Last Tango With Marlon

Review by Willard Manus

Marlon Brando and Wally Cox were boyhood friends back in Evanston, Illinois. They remained close for the rest of their lives, most of which were spent in Hollywood, where Brando became rich and famous for his film work, Cox somewhat less so for his TV accomplishments (Mr Peepers, Hollywood Squares).

Their intense and revealing relationship was the subject of a recent stage play, LAST TANGO WITH MARLON, which was done in L.A. last year and is now out in a welcome DVD release. Written and directed by Fletcher Rhoden with Frank Cavestani starring as Brando, Raf Mauro as Cox, the hour-long drama is set in 1974. Brando's flagging career has been revitalized by his startling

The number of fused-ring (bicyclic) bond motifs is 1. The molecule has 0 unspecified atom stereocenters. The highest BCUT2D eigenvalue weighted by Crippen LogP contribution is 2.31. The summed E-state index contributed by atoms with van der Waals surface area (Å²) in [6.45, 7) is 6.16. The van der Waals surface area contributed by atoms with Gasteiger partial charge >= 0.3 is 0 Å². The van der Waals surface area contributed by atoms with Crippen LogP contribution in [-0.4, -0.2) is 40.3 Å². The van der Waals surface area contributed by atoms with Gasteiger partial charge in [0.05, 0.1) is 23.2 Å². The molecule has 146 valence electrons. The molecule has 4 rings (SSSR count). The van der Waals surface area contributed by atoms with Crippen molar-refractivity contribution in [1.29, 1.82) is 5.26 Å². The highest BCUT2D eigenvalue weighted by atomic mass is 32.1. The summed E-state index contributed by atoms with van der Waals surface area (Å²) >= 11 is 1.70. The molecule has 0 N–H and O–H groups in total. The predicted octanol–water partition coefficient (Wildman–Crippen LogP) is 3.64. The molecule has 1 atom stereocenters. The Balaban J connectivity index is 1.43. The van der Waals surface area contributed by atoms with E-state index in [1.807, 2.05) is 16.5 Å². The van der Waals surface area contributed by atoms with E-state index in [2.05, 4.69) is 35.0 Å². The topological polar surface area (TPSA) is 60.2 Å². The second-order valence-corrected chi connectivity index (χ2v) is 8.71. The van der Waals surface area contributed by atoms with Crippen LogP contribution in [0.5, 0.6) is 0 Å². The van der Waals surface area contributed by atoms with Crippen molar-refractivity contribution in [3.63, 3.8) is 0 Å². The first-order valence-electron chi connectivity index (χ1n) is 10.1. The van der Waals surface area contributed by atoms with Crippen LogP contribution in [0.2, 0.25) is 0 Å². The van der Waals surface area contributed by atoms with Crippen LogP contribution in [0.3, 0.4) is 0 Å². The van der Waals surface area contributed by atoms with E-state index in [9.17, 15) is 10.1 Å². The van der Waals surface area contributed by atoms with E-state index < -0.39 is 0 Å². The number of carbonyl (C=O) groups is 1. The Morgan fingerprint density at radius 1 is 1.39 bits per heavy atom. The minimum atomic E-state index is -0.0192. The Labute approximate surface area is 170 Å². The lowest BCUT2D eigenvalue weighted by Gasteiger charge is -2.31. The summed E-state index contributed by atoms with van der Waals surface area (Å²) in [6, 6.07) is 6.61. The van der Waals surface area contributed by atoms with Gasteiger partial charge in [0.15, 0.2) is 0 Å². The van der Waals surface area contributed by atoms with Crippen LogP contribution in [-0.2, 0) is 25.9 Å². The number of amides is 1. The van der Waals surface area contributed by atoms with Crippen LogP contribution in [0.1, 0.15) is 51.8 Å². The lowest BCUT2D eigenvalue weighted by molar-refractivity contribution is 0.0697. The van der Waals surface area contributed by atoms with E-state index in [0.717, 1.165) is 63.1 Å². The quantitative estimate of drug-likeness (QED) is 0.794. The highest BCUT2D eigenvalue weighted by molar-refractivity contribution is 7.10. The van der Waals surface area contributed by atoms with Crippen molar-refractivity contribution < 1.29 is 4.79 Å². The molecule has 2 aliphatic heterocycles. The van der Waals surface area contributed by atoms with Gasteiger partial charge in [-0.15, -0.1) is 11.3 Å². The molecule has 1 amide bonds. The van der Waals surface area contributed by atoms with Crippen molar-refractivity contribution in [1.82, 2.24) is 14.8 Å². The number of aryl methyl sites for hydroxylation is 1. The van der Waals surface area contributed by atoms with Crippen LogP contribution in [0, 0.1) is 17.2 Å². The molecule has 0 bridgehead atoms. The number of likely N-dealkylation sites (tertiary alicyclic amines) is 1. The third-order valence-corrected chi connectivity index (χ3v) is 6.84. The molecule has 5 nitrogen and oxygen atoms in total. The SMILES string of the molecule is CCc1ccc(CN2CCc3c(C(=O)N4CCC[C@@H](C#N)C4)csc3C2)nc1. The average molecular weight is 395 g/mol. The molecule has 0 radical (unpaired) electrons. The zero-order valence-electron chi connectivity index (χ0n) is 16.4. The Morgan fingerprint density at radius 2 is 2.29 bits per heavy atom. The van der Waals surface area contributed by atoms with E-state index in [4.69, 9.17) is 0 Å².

performances in The Godfather and Last Tango in Paris, but these triumphs haven't served to slay the actor's personal demons.

Deeply unhappy, drinking to excess, on the verge of a nervous breakdown, Brando summons up the ghost of his recently deceased friend Cox, who then proceeds to try and save Brando from self-destructing. Alternately lecturing, then babying Brando, Cox begins to bring his friend around. They share memories of their unhappy childhoods (parental abuse and disapproval), their struggles to succeed in showbusiness. Soon the two of them are joking and clowning around, performing favorite song and dance routines,

investigating the highs and lows of their personal lives.

Mauro and Cavestani are a marvelous team; each brings his character to life with flair and fire, capturing the many sides of Brando and Cox with impressive skill. Working together effortlessly, like an old vaudeville team, they make LAST TANGO WITH BRANDO a theatrical dance to remember. (